A new world order looms, and Africa’s role in shaping it is becoming increasingly important. Economic shifts and geopolitical events have led to a coalition between Brazil, Russia, India, China, and South Africa (BRICS) that was formed in 2010. These countries make up over 30% of global GDP and 40% of the world’s population.

On 1 January 2023, South Africa took over the rotating presidency of the BRICS group from China, and it became clear that Africa has a significant role to play in the scheme of things. Interestingly, the group’s 15th summit, held from 22nd to 24th August in Johannesburg, was themed “BRICS and Africa: Partnership for Growth, Development, and Inclusive Multilateralism.” This has got many people asking questions like: What is Africa’s role in the BRICS expansion?

An Arena of Intense Global Competition
One of the five major priorities of the 15th BRICS summit was utilizing the African Continental Free Trade Area to unlock new opportunities. Over 40 countries in total have applied to join BRICS, and South Africa is looking to use this newfound interest as a catalyst to build up Africa’s interest in the group.

After the 15th summit and deliberations on the applications, the founding members of BRICS invited six countries to join the closed circle. These six countries include two African countries (Ethiopia and Egypt), three Asian countries (Iran, Saudi Arabia, and the UAE), and one South American country (Argentina). Ethiopia and Egypt are among the most promising economies in Africa. If they accept the invitation alongside their Middle East and American counterparts, BRICS could become the largest economic alliance along the Arabian Gulf and Red Sea.

BRICS Currency and De-Dollarisation

Africa has over 1.4 billion people in 55 African states and an economy of over $3 trillion. Although there’s yet to be a consensus on the proposed BRICS common currency, the idea of these African countries, with such population and economic value ditching the dollar comes with some distressing realities. According to JP Morgan, this may affect the demand for the U.S. dollar from investors, corporations, and institutions over time and may lead to a drop in the value of the currency.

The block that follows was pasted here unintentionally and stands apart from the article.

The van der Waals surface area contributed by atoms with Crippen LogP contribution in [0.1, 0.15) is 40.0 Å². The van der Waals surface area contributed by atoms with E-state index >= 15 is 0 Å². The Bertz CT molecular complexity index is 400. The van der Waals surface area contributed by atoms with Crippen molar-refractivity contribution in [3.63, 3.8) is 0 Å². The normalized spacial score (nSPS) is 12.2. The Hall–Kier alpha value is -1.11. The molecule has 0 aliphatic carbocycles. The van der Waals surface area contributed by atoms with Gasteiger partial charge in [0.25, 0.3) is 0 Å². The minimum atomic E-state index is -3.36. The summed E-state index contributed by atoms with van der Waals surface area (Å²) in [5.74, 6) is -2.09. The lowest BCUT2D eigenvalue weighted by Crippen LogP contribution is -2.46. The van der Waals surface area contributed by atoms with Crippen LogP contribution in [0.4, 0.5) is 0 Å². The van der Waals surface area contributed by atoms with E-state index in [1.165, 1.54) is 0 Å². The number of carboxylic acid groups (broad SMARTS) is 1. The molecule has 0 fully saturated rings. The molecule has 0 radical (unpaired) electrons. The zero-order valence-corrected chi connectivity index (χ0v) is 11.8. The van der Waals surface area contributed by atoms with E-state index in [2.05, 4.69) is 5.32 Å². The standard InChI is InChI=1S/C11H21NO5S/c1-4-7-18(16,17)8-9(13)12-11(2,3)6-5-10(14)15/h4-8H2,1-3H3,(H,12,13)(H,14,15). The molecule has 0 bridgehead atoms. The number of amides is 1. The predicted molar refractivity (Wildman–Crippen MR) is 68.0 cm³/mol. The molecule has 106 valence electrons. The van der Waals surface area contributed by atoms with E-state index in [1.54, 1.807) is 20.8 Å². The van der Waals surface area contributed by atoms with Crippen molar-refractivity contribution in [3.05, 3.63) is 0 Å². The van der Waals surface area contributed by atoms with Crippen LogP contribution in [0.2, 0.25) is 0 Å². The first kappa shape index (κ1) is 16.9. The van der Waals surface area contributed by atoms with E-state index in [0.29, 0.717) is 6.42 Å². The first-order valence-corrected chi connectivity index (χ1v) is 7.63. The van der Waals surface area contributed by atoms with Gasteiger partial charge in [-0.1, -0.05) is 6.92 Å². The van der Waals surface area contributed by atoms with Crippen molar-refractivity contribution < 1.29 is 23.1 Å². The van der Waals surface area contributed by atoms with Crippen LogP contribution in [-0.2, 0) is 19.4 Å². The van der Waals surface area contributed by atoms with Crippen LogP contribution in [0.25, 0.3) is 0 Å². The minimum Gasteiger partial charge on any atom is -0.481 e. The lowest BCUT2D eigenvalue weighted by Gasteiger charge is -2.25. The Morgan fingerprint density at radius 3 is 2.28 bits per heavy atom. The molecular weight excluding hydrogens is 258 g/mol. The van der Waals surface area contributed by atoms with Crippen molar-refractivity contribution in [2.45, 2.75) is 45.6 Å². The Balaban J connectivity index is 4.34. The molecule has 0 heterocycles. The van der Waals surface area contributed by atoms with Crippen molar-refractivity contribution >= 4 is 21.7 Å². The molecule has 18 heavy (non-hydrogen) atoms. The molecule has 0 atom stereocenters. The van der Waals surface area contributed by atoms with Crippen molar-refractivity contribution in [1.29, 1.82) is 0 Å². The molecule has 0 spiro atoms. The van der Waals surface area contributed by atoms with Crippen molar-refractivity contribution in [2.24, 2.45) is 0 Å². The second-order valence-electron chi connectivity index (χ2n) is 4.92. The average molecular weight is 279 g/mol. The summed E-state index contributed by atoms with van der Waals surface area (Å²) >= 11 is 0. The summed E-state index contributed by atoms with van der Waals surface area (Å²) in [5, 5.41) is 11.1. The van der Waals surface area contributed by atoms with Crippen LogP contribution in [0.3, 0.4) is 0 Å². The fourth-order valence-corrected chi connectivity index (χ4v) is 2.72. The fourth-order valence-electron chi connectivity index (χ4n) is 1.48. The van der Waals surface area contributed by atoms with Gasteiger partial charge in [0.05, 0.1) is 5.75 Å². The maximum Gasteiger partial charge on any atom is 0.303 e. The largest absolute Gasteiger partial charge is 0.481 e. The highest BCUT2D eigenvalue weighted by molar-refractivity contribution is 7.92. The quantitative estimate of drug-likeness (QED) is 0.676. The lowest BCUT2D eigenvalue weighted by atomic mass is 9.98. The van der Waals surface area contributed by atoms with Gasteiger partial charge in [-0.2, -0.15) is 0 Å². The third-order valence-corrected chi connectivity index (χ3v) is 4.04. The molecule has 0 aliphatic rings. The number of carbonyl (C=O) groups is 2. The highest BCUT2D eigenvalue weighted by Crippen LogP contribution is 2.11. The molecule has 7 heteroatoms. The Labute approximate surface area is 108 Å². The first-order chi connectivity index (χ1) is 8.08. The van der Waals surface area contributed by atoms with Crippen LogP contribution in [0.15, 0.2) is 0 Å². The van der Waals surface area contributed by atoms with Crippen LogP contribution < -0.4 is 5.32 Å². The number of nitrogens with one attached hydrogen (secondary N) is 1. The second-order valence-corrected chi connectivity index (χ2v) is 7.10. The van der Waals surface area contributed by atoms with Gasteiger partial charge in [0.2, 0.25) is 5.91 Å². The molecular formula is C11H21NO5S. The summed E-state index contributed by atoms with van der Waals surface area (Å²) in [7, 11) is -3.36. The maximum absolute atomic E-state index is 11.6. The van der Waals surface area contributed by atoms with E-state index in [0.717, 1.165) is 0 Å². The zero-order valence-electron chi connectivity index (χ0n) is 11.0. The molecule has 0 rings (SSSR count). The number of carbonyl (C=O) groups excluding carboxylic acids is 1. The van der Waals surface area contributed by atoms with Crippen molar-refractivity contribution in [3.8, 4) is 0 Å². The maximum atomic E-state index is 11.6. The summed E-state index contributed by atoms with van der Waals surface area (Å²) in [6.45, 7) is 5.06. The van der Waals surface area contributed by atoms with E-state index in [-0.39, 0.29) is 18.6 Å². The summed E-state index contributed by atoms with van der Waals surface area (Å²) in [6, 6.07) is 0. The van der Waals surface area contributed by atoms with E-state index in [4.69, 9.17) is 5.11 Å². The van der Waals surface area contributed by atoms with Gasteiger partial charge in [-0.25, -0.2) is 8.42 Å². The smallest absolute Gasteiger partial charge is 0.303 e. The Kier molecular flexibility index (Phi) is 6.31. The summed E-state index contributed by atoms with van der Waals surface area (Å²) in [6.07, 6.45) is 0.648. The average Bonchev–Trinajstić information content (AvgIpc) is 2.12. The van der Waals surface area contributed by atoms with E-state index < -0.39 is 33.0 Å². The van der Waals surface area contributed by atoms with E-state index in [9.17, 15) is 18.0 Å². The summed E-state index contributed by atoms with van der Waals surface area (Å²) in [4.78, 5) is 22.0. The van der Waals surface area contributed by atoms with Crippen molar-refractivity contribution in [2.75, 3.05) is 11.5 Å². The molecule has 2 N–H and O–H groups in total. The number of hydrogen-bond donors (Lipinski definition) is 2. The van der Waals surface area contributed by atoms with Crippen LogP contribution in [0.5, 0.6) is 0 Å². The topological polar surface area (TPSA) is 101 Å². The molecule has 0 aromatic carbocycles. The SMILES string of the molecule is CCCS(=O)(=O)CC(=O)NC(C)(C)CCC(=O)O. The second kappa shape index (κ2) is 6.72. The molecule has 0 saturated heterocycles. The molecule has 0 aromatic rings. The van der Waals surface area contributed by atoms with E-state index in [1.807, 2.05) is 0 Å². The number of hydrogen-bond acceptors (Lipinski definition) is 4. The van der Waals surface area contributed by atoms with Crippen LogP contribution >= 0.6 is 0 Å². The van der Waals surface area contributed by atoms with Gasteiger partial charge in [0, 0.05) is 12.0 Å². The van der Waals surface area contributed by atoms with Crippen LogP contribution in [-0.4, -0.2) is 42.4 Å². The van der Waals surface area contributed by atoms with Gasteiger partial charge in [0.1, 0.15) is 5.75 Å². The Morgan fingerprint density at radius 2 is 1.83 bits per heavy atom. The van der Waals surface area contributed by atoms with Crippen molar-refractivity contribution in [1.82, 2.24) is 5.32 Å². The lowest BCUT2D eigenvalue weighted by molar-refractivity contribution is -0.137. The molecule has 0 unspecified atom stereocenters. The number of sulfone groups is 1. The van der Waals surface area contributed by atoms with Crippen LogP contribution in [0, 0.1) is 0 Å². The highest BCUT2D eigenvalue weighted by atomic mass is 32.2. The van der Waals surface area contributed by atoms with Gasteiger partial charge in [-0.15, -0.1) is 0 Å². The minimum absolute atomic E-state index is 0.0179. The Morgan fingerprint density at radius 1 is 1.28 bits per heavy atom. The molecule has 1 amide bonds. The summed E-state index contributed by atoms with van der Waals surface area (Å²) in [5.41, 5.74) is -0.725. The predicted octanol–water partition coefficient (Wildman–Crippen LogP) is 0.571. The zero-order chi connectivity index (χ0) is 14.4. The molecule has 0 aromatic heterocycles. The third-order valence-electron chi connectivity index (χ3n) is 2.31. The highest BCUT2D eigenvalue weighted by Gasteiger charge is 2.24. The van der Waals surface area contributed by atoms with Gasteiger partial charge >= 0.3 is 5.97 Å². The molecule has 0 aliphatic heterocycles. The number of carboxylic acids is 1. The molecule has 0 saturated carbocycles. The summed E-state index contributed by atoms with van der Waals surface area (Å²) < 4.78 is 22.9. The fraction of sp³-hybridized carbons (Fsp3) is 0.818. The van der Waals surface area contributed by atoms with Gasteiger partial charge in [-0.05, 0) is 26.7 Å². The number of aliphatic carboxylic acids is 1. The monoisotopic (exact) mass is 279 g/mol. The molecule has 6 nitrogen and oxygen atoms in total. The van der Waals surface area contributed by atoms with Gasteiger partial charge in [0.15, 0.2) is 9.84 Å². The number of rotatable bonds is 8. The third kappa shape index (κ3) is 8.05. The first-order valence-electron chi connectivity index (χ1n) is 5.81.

One notable ripple effect of this shift is the potential impact on stock indices, like the S&P 500. Historically, stock indexes like the S&P 500 have exhibited an inverse relationship with the U.S. dollar. Thus, the stock indexes tend to follow suit as the dollar’s value rises or falls. This situation introduces an element of vulnerability into the equation.

For instance, consider the ES1 futures chart, which serves as a real-time barometer of the broader stock market, tracking the performance and volatility of the S&P 500. Strategically, it allows stock market traders to predict the future value of the S&P 500 by trading financial derivatives like futures, and enables them to possibly make a profit if their predictions are correct. However, in the instance of a rising dollar, the stock prices fall, thereby affecting traders who invest in futures and causing them great losses. Since the dollar is the denominating asset for several international transactions, foreign buyers are often priced out of goods, services, and investments when the dollar price rises.

Consequently, if de-dollarization were to lead to a sustained weakening of the U.S. dollar, it could potentially influence the performance of the S&P 500 and, by extension, the broader stock market.
Nevertheless, Meera Chandan, Co-Head of Global FX Strategy J.P. Morgan, assures that the dollar maintains its transactional relevance despite the decline in U.S. trade shares and the FX dollar share drop to a record low of 58%.

Reshaping the Global Order
Some economic and sociopolitical commentators believe that BRICS may usher in a new world order characterized by profound shifts in global political ideologies and the balance of power in international affairs. Africa naturally assumes the role of a revisionist force, aiming to promote cooperation among emerging economies.

However, Africa has also become more valuable to global powers trying to sway the continent’s loyalty in their favor due to the recent economic instability and international tension in the West. Safe to say, the ball is in Africa’s court. Will BRICS apply the force needed to balance global power? Only time will tell.